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arise as well from the freshness and continuity of the plot as from the force displayed in unfolding it. Yet there is a consider: able share of merit in the “Confessions” themselves. Although, in point of narrative, they exhibit a "twice-told-tale," the repetition is dressed up with the peculiar shades and impressions of the sufferer's experience-is spread out more into detail, and amplified by the introduction of other circumstances. Ingenuity is shown in the gradual working up of the tale, and towards the end of his journal the unhappy madman seems hurled into a chaos of both real and fanciful agony and horror, his description of which hangs like a nightmare upon the reader's imagination. Here the dæmon haunts his victim with remorseless pertinacity, entering (to use his own phrase), into his very essence, both bodily and mentally; and in this growing identification consists, we suppose, the allegorical purpose of the work. It is observable that this association of our hero with the “Enemy of Man,” is made to commence on the very day upon

which he becomes inflated with spiritual pride at the idea of having been newly admitted by his pious guardian into the number of the elect upon earth.

The character of the Fallen Angel, or, as he chuses to call himself, Gil-Martin, does not appear to be drawn with any extraordinary capability. He is, for the most part, as Pierre has it, "a gay bold-faced villain,” winking at gentlewomen through their casements, laughing heartily at the betrayal of his “ dear friend” into the clutches of two irritated old ladies, &c. There is one attribute of this being, however, which is used with effect-namely, his faculty of personation. We have already alluded to this in.stating his original appearance to the hero of . the tale, and it should seem that the author does not intend merely to shadow out thereby an identification of the presence of Satan with that of evil imaginations in the mind of man, for the two most impressive instances of Gil-Martin's assumption of this faculty are coupled with the persons of the murdered George Colwan and of a young nobleman, his supposed as sassin. The scene of George's murder, as described by an eye-witness, is strikingly treated. The circumstantiality of the detail; the midnight stillness of the hour rendering a situation otherwise lively, forlorn and silent;--the loathsome treachery of the act ;--the mystery of the two Drummonds !--the same in figure, feature, and gesture ;-all these points tell well. Of a similar character is the circumstance of the dæmon's exhibiting himself to the two women in the person of the ill-fated George. But we wish to give our readers an opportunity of judging for themselves, and accordingly extract this scene for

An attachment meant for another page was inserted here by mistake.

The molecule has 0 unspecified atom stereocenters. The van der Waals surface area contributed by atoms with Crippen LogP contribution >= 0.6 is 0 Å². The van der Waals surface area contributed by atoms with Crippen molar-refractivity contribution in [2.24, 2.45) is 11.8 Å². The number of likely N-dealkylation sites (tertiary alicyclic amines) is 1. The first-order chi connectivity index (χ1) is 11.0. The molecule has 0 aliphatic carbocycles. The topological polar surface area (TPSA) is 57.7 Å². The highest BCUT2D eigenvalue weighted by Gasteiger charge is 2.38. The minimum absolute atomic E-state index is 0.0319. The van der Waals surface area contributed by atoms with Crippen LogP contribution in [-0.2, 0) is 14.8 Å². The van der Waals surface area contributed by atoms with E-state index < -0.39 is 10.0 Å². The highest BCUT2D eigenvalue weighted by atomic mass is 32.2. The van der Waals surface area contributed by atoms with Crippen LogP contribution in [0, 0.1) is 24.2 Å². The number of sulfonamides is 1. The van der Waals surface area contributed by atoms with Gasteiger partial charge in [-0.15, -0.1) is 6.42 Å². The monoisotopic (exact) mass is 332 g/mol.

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their perusal. It must be premised that the female actors in it are-Mrs. Logan, an early domestic friend of George, and Mrs. Calvert, a woman of intrigue, and the witness, before alluded to, of his death. They had gone to the neighbourhood of the Colwan estate, for the purpose of the latter identifying the assassin.